Lindsay McMahon
"The English Adventurer"

Don’t get confused by English prepositions!

It’s vital you understand this English grammar.

You need to be able to talk about when an event is happening.

You also need to describe when a package is going to be delivered.

We use prepositions every time we speak English!

In today’s episode, Lindsay and Aubrey share with you how to use prepositions of time.

We use these when talking about events and times.

Listen in and learn how to use the prepositions in, on, and at correctly.

English prepositions of time

Lindsay asks Aubrey if she is good at getting to places on time or if is she usually late.

Aubrey says she is a stickler for being on time.

  • Stickler: a person who is very strict about a certain quality or behavior

Aubrey makes sure she is prompt and does not keep others waiting when she commits to a meeting or schedule.

It bothers her when others are late, so she makes an effort to be on time.

Lindsay mentions that she has friends who are notoriously late.

She finds that annoying.

She shares as well that is part of American culture to be on time all the time.

It shows you respect others’ time and you value them.

Today’s episode is inspired by a listener question.

She asked about the proper use of the prepositions in, on and at.

Listener question

Dear Lindsay, Michelle, Jessica and Aubrey,

Love your energetic podcast so much. I’m Power Girl from Taiwan. I’ve been an All Ears English fan for two years and I never find other English teaching podcasts so addictive as yours. I had difficulty with a teacher with a grammar question I answered. The sentence was “The person will arrive ____ first week of March.” I used the preposition “in” and my instructor said I should use “on.” The reason for this is because the person will be arriving on a certain week. I tried and Google it and I found some native English speakers using “in” and it is now making me more confused.

English prepositions can be confusing!

Aubrey understands it can be very frustrating when you don’t know which preposition to use.

They are, however, very important.

Using the incorrect preposition makes the grammar incorrect.

It also makes a speaker stand out as a language learner.

Don’t stress about this, as it’s more important to make a connection!

However, if you know the overarching rules, you’ll know which one to use!

Answering today’s question

overarching rule: for larger time periods, use the preposition “in.”

This is used for the largest amounts of time.

She also adds that the instructor might get confused as well because he or she may not be a native English speaker.

They might also be from Britain or New Zealand where they may use prepositions differently.

Lindsay agrees with this and mentioned that she recently did a podcast with Pete Smissen which highlighted differences.

Pete greeted her with, “How are you going?” and she responded, “I’m going well!”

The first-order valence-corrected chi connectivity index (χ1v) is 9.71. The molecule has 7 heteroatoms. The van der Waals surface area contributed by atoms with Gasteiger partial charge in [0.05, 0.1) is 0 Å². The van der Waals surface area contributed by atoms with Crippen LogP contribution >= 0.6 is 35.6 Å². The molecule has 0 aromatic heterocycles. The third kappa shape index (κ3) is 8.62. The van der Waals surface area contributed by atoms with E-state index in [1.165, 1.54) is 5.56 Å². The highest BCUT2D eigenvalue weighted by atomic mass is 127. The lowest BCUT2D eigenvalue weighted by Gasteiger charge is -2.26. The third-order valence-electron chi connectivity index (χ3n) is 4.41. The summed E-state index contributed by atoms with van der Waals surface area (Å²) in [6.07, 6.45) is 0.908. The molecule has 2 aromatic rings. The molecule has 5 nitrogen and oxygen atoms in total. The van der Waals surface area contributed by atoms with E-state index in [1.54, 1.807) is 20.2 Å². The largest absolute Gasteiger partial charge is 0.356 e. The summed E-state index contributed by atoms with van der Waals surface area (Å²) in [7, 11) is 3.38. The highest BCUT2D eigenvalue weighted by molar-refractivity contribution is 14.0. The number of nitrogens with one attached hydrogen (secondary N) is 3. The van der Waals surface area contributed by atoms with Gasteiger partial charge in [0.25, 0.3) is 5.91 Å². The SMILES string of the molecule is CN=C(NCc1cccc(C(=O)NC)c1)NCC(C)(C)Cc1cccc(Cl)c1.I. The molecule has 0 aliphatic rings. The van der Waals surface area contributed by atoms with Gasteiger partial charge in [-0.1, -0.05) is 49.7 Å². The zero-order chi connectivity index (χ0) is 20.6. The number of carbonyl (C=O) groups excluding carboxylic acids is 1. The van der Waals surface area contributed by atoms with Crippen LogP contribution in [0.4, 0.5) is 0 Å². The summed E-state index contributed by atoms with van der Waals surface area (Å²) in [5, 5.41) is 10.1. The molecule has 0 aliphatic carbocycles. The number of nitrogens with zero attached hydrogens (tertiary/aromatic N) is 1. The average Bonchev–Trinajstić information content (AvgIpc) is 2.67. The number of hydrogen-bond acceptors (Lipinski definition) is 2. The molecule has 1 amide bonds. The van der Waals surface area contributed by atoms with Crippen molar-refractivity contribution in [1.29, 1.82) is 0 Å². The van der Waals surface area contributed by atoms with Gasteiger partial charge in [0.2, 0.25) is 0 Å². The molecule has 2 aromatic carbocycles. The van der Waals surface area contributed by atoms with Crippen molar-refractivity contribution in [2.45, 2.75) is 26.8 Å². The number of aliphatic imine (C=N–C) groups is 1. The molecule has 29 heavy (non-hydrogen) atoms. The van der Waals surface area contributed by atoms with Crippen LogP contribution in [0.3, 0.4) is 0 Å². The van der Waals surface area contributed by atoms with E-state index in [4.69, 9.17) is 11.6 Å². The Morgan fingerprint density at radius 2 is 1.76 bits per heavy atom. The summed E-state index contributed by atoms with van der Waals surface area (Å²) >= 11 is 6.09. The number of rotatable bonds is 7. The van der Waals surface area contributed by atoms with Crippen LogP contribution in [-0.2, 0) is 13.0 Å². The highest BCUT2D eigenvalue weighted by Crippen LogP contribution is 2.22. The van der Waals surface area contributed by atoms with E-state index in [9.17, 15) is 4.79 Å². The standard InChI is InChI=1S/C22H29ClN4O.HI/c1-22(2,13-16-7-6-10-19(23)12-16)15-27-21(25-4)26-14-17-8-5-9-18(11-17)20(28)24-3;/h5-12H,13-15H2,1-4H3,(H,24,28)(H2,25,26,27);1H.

You can watch the episode at this link: AEE 1605: 3 Tips for Life in Australia with Pete Smissen from the Aussie English Podcast.

Grammar rules are a good foundation for improving your English.

But you don’t have to just stick to that if the general people around you use it differently.

You want to blend in and it’s possible that with different ways to use English as a local.

How to Use In, On and At

There are three English prepositions to use when referring to time.

  • In
  • On
  • At

Lindsay and Aubrey share the difference between all three and how to use them.

#1: In

This preposition is used to show the largest time or place.

It can be broad time events or the future.


“In June…”

“In Summer…”

“In the Dark Ages…”

#2: On

‘On’ is used to refer to much more specific dates and times.


“On Saturday…”

“On March 6…”

“On my birthday…”

#3: At

This is usually used for smaller increments of time or place.

You can be more precise with it.


“At 2:00…”

“At bedtime…”

“At sunrise…”


Here is a quick roleplay to show how you can use these prepositions in a conversation.

In this scenario, Lindsay is asking Aubrey about attending a mutual friend’s birthday party.

Lindsay: Are you going to Mark’s party?

Aubrey: Oh I forgot about it. When is it?

Lindsay: It’s on Saturday at 7:00 pm.

Aubrey: Oh no! That’s on July 5th. I made plans to do a nearby hike at sunset.

Lindsay: Maybe you can do both. What time is sunset?

Aubrey: It sets earlier in summer, right? I think it sets at 6:00 pm. Maybe I’ll swing by after.

Lindsay: Perfect solution!


In general, these rules will help you get a better grasp of English prepositions.

They’ll help you know which to use when referring to time and events.

Take note of the tips on differentiating in, on, and, at so you don’t get confused when inviting someone to a party or when talking about a special event in your life.

But keep in mind that English may be different depending on where you are, so these are rules you can deviate from to adjust to how the locals in your area speak English.

The key here is to be attentive to how it is being used to pick up what the locals are saying.

When learning a new language, you want to make that connection, so put away the perfectionism.

What other prepositions do you find confusing?

Share it in the comments below.

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